9 Posters Show How Differently American Movies Are Marketed Overseas


The funniest cinematic story of the summer isn't to be found in theaters. It involves Trainwreck, Amy Schumer and Judd Apatow's latest romantic comedy, though it's not the film itself. 

It's the title. More specifically, it's the title in Germany.

Universal Pictures

The German title of Trainwreck is Dating Queen. While it's one of several different translations of the film, it sticks in the mind. Derailed or Derailment? Silly, but within the theme. Dating Queen? Hilarious as Trainwreck is a sex-positive film about a woman who's terrible at traditional courtship.

The stars of Trainwreck, Amy Schumer and Vanessa Bayer, had a lot of fun with the discrepancy in titles while in the country to promote their film.

Differences in marketing from the United States to overseas are actually pretty commonplace. Some are more egregious than others, both humorously and unpleasantly. Which are the most ridiculous? "Here are eight other examples of posters that wildly differ from their American counterparts."

12 Years a Slave

Perhaps the most offensive example of marketing differences in recent years is 12 Years a Slave. The Italian posters became an international promotional catastrophe. Instead of emphasizing stars Chiwetel Ejiofor and Lupita Nyong'o, the displays focused on Brad Pitt. Pitt has a small role in the film and was mostly involved as a producer.

Pitt is also white. 12 Years a Slave is a movie about the black American experience during the time of slavery. It was a truly disastrous mistake, and one Italian marketers apologized for quickly and profusely.

The Butler

The Weinstein Company

La Casa Blanca indeed: Every white face on the Latin American advertisement for The Butler is prioritized over black members of the cast. In what good world do James Marsden and John Cusack's mild-to-weird takes on presidents — each of which earns no more than 10 minutes of screen time — get bigger and higher placement than Oprah Winfrey? Having Forest Whitaker turned away from the audience doesn't help, either.

Making things worse: the American poster was truly striking, blending bits of American symbolism and the experience of the story's main character together. The effect is impressive, and a far better treatment for a story inherently about black Americans.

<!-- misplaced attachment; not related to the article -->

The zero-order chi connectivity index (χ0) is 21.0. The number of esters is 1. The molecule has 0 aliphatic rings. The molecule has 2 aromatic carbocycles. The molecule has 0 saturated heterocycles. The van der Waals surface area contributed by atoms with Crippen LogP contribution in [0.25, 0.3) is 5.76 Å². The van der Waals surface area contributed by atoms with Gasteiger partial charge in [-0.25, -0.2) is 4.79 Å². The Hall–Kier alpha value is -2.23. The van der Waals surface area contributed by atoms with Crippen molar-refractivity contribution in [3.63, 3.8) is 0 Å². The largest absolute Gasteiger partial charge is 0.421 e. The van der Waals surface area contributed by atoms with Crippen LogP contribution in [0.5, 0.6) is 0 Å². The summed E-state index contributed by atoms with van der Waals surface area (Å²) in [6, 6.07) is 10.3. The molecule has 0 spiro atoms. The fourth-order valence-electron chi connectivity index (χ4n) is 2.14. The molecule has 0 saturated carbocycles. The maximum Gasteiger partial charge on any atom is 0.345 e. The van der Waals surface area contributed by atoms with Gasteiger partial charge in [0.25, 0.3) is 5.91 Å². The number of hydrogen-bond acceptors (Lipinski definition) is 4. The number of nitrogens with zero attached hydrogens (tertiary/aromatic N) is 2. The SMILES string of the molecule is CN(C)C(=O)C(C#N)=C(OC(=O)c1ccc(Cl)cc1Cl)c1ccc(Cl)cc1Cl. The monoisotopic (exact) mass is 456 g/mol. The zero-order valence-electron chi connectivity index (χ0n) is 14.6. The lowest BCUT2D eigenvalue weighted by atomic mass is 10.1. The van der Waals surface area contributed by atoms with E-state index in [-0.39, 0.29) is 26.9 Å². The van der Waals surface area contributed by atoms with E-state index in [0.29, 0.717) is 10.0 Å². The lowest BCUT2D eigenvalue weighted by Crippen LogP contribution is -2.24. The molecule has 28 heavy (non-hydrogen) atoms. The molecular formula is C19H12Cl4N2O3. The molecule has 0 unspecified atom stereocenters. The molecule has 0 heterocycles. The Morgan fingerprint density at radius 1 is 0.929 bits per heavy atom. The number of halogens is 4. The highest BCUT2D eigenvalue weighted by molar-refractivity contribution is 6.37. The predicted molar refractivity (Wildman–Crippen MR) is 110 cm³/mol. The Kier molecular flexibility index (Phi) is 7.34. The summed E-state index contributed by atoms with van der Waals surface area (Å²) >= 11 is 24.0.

While Olaf, the prone-to-melting snowman, was fun in Frozen, he was far from the focal point. So why did he take such prominence in the film's American marketing campaign while female protagonists Anna and Elsa were covered by snow? The international poster got the story closer to the film, focusing on Elsa's ice power and her status as an outsider. It is also a far more artful piece of work.

Intriguingly, while Frozen got a name-change from the original source material, international markets mostly kept it. The story was very loosely based on Hans Christian Andersen's The Snow Queen — or, translated to French, La Reine des Neiges.

Iron Man 3

Marvel Studios

Iron Man 3's Chinese poster is basically the same as one of the American versions. Marvel went a different direction to make its Chinese version unique this time: Several scenes were added to the most recent Iron Man film thanks to the country's funding for the film. However, these scenes were only shown in China. Were the scenes worth it? Maybe not. But it's a quirky bit of trivia.

Captain America: The Winter Soldier


Much like Iron Man 3, the actual imagery of Captain America: The Winter Soldier's posters is the same overseas as it is in the U.S. The title in Russian, however, is quite different: It translates to First Avenger: Second War. The first half is likely different to keep Americana out of the title; the latter presumably because Winter Soldier has some uncomfortable connections to the Cold War.

That Awkward Moment


If you're wondering why this appears to be the poster for a sweet romantic comedy called Are We Officially Dating? instead of the raunchy bro-comedy That Awkward Moment, you can be sure Australian moviegoers were as well. While Are We Officially Dating? was the film's original title during production, the eventual title fits the target demographic in the United States more effectively.

It's hard not to feel bad for Michael B. Jordan and Miles Teller, though. They're the co-leads with Efron, and yet they're displaced. Good for Imogen Poots, though! You go, Imogen Poots.


Paramount Pictures

The international poster for Dreamgirls doesn't seem strange, putting its biggest stars front and center. Yet compare it to the American version, which doesn't use the actors' visages at all. Instead, the iconography of the original musical stands alone.

Why emphasize Beyoncé, Eddie Murphy and Jamie Foxx? They are massive international stars, and they're an easy way to sell a film. This poster counters the mostly incorrect — but widely accepted — line of logic that films with primarily black casts have issues selling tickets overseas.

Harry Potter and the Order of the Phoenix

Warner Bros. Pictures

There's not much of a statement happening between the international Order of the Phoenix poster (Chinese version depicted here) and the far simpler American version. It's just that the overseas one-sheet is much, much cooler. To see the nearly full Dumbledore's Army facing off with some of the most prominent Death Eaters definitely gives this version the edge. We wish more American posters could be as ambitious.